The debut collection of poetry from a virtuosic, compassionate new voice.

Nidhi Zak/Aria Eipe is a poet, pacifist and fabulist.

Born in India, she grew up across the Middle East, Europe and North America before calling Ireland home.

Founder of the Play It Forward Fellowships, she serves as poetry editor at Skein Press and Fallow Media, contributing editor for The Stinging Fly and an advisory board member of Ledbury Poetry Critics Ireland.

She is the recipient of a Next Generation Artist Award in Literature from the Arts Council of Ireland and the inaugural Ireland Chair of Poetry Student Award.

Nidhi Zak/Aria Eipe’s spellbinding debut poetry collection explores love and the wounds it makes. Its first half is composed of five sections, corresponding to the five arrows of Kama, the Hindu God of Love, Desire and Memory. Each arrow has its own effect on some body – a very real, contemporary body – and its particular journey of love.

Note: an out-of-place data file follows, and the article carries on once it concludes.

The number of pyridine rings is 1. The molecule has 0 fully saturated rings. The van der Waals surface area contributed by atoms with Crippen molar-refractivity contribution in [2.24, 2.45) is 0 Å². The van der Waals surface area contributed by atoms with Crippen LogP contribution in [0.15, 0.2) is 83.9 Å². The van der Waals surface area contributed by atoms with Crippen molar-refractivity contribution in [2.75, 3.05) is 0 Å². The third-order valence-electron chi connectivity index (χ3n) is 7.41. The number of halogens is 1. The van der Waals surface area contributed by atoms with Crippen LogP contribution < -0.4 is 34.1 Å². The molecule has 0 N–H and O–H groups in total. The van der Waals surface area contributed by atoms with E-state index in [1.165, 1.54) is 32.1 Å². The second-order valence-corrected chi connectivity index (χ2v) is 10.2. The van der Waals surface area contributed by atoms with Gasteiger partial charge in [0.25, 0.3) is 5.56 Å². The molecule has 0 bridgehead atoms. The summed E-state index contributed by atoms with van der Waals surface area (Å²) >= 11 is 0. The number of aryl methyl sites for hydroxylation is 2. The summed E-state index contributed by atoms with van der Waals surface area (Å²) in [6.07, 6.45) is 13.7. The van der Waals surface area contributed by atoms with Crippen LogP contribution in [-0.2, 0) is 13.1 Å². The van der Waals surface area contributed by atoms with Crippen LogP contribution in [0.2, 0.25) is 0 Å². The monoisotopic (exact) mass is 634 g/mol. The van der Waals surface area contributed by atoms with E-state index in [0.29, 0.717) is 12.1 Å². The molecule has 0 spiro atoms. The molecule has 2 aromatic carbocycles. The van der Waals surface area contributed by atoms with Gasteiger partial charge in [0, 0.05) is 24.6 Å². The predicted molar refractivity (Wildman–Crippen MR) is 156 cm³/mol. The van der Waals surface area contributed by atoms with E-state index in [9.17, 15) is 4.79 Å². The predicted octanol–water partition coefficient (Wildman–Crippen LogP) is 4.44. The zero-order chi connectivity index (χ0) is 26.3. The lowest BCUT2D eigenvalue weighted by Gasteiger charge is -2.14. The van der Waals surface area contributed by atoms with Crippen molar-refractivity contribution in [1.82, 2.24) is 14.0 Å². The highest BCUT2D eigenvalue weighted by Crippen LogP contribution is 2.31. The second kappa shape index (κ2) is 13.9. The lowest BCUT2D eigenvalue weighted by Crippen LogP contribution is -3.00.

The second is a long narrative poem, ‘A is for [Arabs]’, which follows a different kind of journey: a family of refugees who have fled to the West from conflict in an unspecified Middle Eastern country. With an extraordinary structure, yoking abecedarian and Fibonacci sequences, it is a skillful and intimate account of migration and exile, of home and belonging.

Auguries of a Minor God
by Nidhi Zak/Aria Eipe
Publisher: ‎ Faber & Faber
September 7, 2021
Language: ‎ English
Paperback: ‎ 120 pages
ISBN-10‏ : ‎ 0571365566
ISBN-13: ‎ 978-0571365562
£10.99

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‘Useful Junk’ by: Erika Meitner